It’s a crazy noisy world out there today, and trust me, no one’s more aware of this reality than the ad world. Advertisers pay for 99% of our media entertainment and yet they have to beg for morsels of our time like a corporate Oliver Twist in a $3,000 business suit asking, “Please media consumer, may I have some more?”
The facts of this new media world mean that we consumers never have to pay attention to another advert ever again. So if we don’t have to pay attention, advertisers have to make us want to pay attention. In order to pull that off, the term ‘creative’ can no longer refer exclusively to the ad message, or too often that message is going to be ignored. Instead, our notion of creative must be expanded to include the message delivery system as well – i.e. ad-tech.
Today (Wednesday) at the McCann Erickson building in Tel-Aviv and in conjunction with Geektime, the hottest new technologies in ad-tech were on display by nine Israeli startups showing off their solutions for how they plan to recapture the double-take inducing power of advertising over the consumer. What follows is a brief description of each of these nine companies and the technology they’re bringing to the table:
TinyTap allows brands to host their own branded children’s game development environment where parents can design and piece together learning games for their toddlers. The interface is super intuitive allowing for any parent who can swipe through an iPad to be able to design and create their own games in seconds – irregardless of a complete lack for technical knowhow.
The branded games promote brand loyalty and brands are even able to host their own internal game storefronts within TinyTap’s platform.
MTS (which doesn’t have a website yet) uses smart adverts that analyse consumer purchases at the register and serves up deals on complementary products. So far it sounds pretty standard but the company took things a step further and incorporated a Kinect-based interactive gesture platform that encourages consumers to interact with the ad in-store.
For example, children (or adults, I guess) perusing the dairy aisle might find themselves bobbing for chocolate milk bubbles in a gesture based augmented reality game to win a discount coupon for a fun-pack of chocolate milk singles.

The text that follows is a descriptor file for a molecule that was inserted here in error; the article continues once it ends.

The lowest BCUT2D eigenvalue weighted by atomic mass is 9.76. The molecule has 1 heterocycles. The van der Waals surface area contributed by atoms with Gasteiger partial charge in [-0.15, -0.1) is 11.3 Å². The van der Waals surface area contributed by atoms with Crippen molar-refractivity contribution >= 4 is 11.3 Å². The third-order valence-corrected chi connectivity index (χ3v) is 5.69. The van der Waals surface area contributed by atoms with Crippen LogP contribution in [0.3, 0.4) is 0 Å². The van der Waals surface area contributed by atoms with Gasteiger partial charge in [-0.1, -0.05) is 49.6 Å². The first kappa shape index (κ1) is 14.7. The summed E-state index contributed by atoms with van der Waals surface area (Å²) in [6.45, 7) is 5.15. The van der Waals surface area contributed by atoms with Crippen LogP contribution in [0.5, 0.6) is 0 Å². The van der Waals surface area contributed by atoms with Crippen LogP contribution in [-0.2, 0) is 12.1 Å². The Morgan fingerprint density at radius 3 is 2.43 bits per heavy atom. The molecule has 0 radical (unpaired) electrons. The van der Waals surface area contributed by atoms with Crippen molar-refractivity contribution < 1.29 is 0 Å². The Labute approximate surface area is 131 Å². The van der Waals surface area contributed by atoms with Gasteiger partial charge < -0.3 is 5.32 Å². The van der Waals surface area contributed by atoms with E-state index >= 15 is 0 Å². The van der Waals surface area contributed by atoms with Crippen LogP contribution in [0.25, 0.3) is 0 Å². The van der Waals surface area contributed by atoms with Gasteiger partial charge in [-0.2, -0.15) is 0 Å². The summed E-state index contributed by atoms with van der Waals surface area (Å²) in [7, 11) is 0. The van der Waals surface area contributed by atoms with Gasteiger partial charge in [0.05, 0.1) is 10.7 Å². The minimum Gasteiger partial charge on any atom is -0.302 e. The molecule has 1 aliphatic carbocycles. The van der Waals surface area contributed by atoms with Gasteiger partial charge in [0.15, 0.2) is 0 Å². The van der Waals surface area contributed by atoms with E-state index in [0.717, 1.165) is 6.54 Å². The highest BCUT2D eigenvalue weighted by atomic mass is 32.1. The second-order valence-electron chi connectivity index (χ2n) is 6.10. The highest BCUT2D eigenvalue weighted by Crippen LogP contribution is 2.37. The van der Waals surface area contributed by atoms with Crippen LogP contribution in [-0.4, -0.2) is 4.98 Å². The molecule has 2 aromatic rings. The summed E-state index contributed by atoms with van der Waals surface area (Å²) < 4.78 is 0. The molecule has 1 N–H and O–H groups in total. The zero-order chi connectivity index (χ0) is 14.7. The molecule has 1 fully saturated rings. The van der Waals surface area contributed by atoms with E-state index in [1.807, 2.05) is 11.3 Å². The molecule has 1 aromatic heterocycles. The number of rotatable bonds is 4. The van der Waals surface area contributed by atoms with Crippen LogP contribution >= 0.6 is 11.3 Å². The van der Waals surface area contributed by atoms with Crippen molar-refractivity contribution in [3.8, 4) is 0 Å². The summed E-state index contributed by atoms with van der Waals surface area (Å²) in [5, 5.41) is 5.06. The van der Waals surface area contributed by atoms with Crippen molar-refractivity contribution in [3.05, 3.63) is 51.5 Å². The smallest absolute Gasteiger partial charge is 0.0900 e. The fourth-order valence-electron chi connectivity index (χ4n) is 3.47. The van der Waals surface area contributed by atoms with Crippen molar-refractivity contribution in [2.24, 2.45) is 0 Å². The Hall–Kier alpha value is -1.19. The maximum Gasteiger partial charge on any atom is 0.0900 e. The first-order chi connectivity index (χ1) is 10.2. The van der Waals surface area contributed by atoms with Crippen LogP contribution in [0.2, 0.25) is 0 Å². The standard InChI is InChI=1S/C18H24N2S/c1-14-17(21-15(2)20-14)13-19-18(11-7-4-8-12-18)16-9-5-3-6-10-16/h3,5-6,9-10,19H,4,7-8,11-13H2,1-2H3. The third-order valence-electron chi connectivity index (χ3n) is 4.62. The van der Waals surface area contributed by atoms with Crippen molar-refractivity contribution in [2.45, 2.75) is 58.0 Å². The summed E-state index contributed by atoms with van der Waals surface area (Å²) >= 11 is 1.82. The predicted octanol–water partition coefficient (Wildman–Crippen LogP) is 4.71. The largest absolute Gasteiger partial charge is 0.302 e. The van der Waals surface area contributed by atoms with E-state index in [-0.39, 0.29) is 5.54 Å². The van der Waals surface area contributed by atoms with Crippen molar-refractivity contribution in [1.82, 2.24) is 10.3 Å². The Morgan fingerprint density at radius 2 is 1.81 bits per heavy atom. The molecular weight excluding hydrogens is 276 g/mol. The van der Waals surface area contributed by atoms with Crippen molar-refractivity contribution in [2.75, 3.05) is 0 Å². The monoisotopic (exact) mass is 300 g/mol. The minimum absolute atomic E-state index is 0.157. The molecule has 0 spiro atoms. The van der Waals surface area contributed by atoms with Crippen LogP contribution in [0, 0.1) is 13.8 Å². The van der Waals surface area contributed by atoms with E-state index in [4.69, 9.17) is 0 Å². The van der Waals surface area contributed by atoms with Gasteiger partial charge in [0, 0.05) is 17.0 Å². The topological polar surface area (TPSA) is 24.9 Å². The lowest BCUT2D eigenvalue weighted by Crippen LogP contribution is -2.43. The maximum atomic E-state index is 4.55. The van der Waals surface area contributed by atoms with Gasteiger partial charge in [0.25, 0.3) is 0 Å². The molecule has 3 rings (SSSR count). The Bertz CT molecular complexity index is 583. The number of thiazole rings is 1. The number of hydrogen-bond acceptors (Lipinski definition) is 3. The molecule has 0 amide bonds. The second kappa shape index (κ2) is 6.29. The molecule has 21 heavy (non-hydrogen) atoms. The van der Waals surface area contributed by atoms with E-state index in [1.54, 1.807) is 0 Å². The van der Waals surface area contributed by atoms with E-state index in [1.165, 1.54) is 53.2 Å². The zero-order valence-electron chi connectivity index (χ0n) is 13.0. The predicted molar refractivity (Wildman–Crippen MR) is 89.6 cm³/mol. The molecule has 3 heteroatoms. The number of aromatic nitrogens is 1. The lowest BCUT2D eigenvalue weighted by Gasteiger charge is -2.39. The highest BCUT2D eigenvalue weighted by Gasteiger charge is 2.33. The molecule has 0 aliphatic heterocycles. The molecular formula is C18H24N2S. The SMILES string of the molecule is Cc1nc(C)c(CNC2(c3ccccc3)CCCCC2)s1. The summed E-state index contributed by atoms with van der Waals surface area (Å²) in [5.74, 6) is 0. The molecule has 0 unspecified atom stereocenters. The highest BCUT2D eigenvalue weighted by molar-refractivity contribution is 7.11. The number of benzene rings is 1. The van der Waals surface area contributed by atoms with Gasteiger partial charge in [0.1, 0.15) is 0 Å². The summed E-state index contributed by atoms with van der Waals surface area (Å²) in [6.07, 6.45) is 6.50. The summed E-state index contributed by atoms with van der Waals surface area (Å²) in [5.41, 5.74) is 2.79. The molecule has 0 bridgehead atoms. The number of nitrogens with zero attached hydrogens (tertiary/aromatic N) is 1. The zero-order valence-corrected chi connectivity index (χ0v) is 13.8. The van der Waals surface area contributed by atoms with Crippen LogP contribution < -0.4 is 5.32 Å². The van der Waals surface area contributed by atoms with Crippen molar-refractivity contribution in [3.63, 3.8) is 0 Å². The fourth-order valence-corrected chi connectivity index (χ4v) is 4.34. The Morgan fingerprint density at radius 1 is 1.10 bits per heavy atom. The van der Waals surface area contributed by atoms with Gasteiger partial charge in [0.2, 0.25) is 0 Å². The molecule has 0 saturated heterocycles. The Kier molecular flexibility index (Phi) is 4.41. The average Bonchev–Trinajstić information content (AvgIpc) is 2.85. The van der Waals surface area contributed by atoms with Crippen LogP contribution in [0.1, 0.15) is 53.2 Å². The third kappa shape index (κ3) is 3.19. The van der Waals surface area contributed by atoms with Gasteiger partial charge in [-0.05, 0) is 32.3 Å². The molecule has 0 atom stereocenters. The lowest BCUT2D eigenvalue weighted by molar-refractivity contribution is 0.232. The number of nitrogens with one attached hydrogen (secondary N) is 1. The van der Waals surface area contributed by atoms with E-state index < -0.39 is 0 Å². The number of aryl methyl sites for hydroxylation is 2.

Zeekit is an augmented reality platform that allows consumers to highlight any element of a picture, making that element formattable to color and texture changes by the user.
Consumers can ‘try on’ different colored clothing articles, shades of lipstick, colors of eye glass frames – they can even see how a certain carpet or furniture texture might go with their new office. Users are then able to share their top options with their social networks and get feedback as to what to purchase while they’re still in the store.
FORREAL seeks to connect the virtual world with the real world using mobile applications, interactive installations, art performances and other elements to get consumer crowds to engage with brands.
For example; sending a remote control quadcopter flying through a club where it sprays sample bursts of a new fragrance over the party floor, or a robot painting cannon controlled by iPhone users to paint a public wall. Essentially they’re a technology based, guerrilla style ad-marketing company in the making.
WakingApp, (a personal favorite) creates augmented reality based games, videos and other advertising collateral on the backs of cereal boxes, ketchup bottles, newspapers – you name it.
Seeing a t-rex appear and start hopping along a mockup jungle depicted on the back of a blown up cereal box, I could only imagine kids’ reactions when they see this kind of thing at the breakfast table – they’re gonna go nuts. Seriously guys, you had me at t-rex.
Blaid is a startup specializing in gesture based platforms and body language real-time feedback. The company’s algorithmic analysis and reporting of body language gives salespeople an indication of real consumer sentiment and intentions with regard to purchasing.
Brands can take this feedback and use it to inform adjustments to elements of their sales efforts after seeing which of these elements induced strong positive or negative reactions from the consumer, and at which points of the sales cycle did these reactions occur.
Inspired by a trip to the supermarket that came a day late to capitalize on a 40% discount on some random item or other, iNevermiss was formed to serve as an integration platform that keeps consumers apprised of the latest upcoming deals and specials directly through their personal calendar.
KwazyLABS uses augmented reality to keep consumers engaged in campaigns across every conceivable marketing channel.
Consumers use their smartphone to interact with key elements of TV commercials, billboards, posters and even other consumers to win discounts and specials. In their demo, KwazyLABS put a virtual and social spin on Snapple’s 1990’s bottle cap collecting campaign, asking consumers to ‘collect’ virtual beer caps from TV spots, posters and friends.
EyeFeelIt is a software/hardware combo operation who developed 3D interactive store displays where users browse and buy items at storefronts similar to how they might buy the same items online. Only with EyeFeelIt, consumers who rushed out for a late hour shopping spree will never find themselves denied, even if they wind up hitting the store well after closing time.
Additionally, the company has developed monitor displays on a transparent glass base, serving to turn commercial refrigerator doors into interactive computer displays. Viewing adverts, searching nutritional content or purchasing items through a PayPal account off the fridge door are just a few of the possible applications for this kind of technology.
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